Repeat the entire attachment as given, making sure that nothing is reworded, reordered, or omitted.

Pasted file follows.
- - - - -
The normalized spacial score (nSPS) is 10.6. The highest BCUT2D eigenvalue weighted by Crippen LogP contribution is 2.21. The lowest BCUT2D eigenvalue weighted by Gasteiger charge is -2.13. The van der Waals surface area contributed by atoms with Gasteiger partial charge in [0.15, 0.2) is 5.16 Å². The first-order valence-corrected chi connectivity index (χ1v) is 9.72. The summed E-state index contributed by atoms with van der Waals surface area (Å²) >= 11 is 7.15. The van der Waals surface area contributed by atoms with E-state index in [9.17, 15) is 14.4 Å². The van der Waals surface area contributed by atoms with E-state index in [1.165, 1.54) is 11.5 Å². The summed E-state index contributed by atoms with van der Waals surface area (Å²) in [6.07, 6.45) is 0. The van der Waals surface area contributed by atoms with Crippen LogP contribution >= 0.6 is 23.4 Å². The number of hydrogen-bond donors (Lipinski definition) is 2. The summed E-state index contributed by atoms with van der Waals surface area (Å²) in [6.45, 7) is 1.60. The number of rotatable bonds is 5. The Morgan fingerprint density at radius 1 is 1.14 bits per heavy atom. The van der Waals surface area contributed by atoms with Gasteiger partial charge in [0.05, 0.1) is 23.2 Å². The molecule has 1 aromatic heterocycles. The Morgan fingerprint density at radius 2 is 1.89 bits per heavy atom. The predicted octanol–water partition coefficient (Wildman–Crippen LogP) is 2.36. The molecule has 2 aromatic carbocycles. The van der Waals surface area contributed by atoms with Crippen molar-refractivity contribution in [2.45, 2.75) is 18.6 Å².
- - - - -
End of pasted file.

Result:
The normalized spacial score (nSPS) is 10.6. The highest BCUT2D eigenvalue weighted by Crippen LogP contribution is 2.21. The lowest BCUT2D eigenvalue weighted by Gasteiger charge is -2.13. The van der Waals surface area contributed by atoms with Gasteiger partial charge in [0.15, 0.2) is 5.16 Å². The first-order valence-corrected chi connectivity index (χ1v) is 9.72. The summed E-state index contributed by atoms with van der Waals surface area (Å²) >= 11 is 7.15. The van der Waals surface area contributed by atoms with E-state index in [9.17, 15) is 14.4 Å². The van der Waals surface area contributed by atoms with E-state index in [1.165, 1.54) is 11.5 Å². The summed E-state index contributed by atoms with van der Waals surface area (Å²) in [6.07, 6.45) is 0. The van der Waals surface area contributed by atoms with Crippen LogP contribution >= 0.6 is 23.4 Å². The number of hydrogen-bond donors (Lipinski definition) is 2. The summed E-state index contributed by atoms with van der Waals surface area (Å²) in [6.45, 7) is 1.60. The number of rotatable bonds is 5. The Morgan fingerprint density at radius 1 is 1.14 bits per heavy atom. The van der Waals surface area contributed by atoms with Gasteiger partial charge in [0.05, 0.1) is 23.2 Å². The molecule has 1 aromatic heterocycles. The Morgan fingerprint density at radius 2 is 1.89 bits per heavy atom. The predicted octanol–water partition coefficient (Wildman–Crippen LogP) is 2.36. The molecule has 2 aromatic carbocycles. The van der Waals surface area contributed by atoms with Crippen molar-refractivity contribution in [2.45, 2.75) is 18.6 Å².